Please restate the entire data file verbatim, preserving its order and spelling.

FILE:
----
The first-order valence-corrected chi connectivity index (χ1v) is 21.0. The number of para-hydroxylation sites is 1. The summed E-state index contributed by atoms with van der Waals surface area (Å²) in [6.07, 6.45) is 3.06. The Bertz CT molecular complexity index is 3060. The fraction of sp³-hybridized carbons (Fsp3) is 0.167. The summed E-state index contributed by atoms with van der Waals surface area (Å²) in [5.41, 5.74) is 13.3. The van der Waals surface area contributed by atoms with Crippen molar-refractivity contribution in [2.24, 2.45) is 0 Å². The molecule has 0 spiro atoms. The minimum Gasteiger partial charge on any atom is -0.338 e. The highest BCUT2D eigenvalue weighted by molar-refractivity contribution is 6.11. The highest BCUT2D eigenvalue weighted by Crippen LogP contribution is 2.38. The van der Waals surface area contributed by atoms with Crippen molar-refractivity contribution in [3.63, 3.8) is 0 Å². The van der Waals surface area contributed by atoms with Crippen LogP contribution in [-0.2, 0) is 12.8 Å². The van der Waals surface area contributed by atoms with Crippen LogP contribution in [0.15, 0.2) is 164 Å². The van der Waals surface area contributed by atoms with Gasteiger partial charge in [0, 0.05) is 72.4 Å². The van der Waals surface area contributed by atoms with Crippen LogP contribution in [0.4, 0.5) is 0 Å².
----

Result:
The first-order valence-corrected chi connectivity index (χ1v) is 21.0. The number of para-hydroxylation sites is 1. The summed E-state index contributed by atoms with van der Waals surface area (Å²) in [6.07, 6.45) is 3.06. The Bertz CT molecular complexity index is 3060. The fraction of sp³-hybridized carbons (Fsp3) is 0.167. The summed E-state index contributed by atoms with van der Waals surface area (Å²) in [5.41, 5.74) is 13.3. The van der Waals surface area contributed by atoms with Crippen molar-refractivity contribution in [2.24, 2.45) is 0 Å². The molecule has 0 spiro atoms. The minimum Gasteiger partial charge on any atom is -0.338 e. The highest BCUT2D eigenvalue weighted by molar-refractivity contribution is 6.11. The highest BCUT2D eigenvalue weighted by Crippen LogP contribution is 2.38. The van der Waals surface area contributed by atoms with Crippen molar-refractivity contribution in [3.63, 3.8) is 0 Å². The van der Waals surface area contributed by atoms with Crippen LogP contribution in [-0.2, 0) is 12.8 Å². The van der Waals surface area contributed by atoms with Crippen LogP contribution in [0.15, 0.2) is 164 Å². The van der Waals surface area contributed by atoms with Gasteiger partial charge in [0, 0.05) is 72.4 Å². The van der Waals surface area contributed by atoms with Crippen LogP contribution in [0.4, 0.5) is 0 Å².